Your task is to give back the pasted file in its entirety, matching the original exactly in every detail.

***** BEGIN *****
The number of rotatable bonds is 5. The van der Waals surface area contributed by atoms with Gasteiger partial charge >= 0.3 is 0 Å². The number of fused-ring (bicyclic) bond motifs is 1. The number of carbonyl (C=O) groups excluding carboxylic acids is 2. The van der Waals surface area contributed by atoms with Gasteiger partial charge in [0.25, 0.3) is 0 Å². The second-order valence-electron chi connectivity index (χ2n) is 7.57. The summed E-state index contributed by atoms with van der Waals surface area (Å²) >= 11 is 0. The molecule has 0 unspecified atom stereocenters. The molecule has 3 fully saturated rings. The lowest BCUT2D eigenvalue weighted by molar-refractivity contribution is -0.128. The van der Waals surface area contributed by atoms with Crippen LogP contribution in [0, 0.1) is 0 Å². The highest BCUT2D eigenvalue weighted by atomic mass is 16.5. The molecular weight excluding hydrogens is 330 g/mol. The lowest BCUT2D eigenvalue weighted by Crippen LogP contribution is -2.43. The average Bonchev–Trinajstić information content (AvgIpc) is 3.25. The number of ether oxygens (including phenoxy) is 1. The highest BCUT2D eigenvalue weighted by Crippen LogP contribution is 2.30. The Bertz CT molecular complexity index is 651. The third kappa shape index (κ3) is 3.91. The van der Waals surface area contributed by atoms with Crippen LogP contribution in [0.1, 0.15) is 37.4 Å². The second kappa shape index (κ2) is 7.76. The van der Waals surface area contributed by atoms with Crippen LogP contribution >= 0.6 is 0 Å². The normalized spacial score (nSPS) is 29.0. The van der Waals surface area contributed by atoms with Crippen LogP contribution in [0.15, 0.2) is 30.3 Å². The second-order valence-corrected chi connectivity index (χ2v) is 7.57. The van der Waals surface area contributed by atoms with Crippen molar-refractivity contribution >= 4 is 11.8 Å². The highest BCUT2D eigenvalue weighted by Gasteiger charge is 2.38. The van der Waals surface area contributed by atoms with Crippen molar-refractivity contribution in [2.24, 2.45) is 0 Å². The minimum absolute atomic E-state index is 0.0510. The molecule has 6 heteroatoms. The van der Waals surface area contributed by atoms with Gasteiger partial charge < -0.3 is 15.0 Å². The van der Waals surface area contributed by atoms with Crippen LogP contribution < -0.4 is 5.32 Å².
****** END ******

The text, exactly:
The number of rotatable bonds is 5. The van der Waals surface area contributed by atoms with Gasteiger partial charge >= 0.3 is 0 Å². The number of fused-ring (bicyclic) bond motifs is 1. The number of carbonyl (C=O) groups excluding carboxylic acids is 2. The van der Waals surface area contributed by atoms with Gasteiger partial charge in [0.25, 0.3) is 0 Å². The second-order valence-electron chi connectivity index (χ2n) is 7.57. The summed E-state index contributed by atoms with van der Waals surface area (Å²) >= 11 is 0. The molecule has 0 unspecified atom stereocenters. The molecule has 3 fully saturated rings. The lowest BCUT2D eigenvalue weighted by molar-refractivity contribution is -0.128. The van der Waals surface area contributed by atoms with Crippen LogP contribution in [0, 0.1) is 0 Å². The highest BCUT2D eigenvalue weighted by atomic mass is 16.5. The molecular weight excluding hydrogens is 330 g/mol. The lowest BCUT2D eigenvalue weighted by Crippen LogP contribution is -2.43. The average Bonchev–Trinajstić information content (AvgIpc) is 3.25. The number of ether oxygens (including phenoxy) is 1. The highest BCUT2D eigenvalue weighted by Crippen LogP contribution is 2.30. The Bertz CT molecular complexity index is 651. The third kappa shape index (κ3) is 3.91. The van der Waals surface area contributed by atoms with Crippen LogP contribution in [0.1, 0.15) is 37.4 Å². The second kappa shape index (κ2) is 7.76. The van der Waals surface area contributed by atoms with Crippen LogP contribution >= 0.6 is 0 Å². The normalized spacial score (nSPS) is 29.0. The van der Waals surface area contributed by atoms with Crippen LogP contribution in [0.15, 0.2) is 30.3 Å². The second-order valence-corrected chi connectivity index (χ2v) is 7.57. The van der Waals surface area contributed by atoms with Crippen molar-refractivity contribution >= 4 is 11.8 Å². The highest BCUT2D eigenvalue weighted by Gasteiger charge is 2.38. The van der Waals surface area contributed by atoms with Crippen molar-refractivity contribution in [2.24, 2.45) is 0 Å². The minimum absolute atomic E-state index is 0.0510. The molecule has 6 heteroatoms. The van der Waals surface area contributed by atoms with Gasteiger partial charge < -0.3 is 15.0 Å². The van der Waals surface area contributed by atoms with Crippen LogP contribution < -0.4 is 5.32 Å².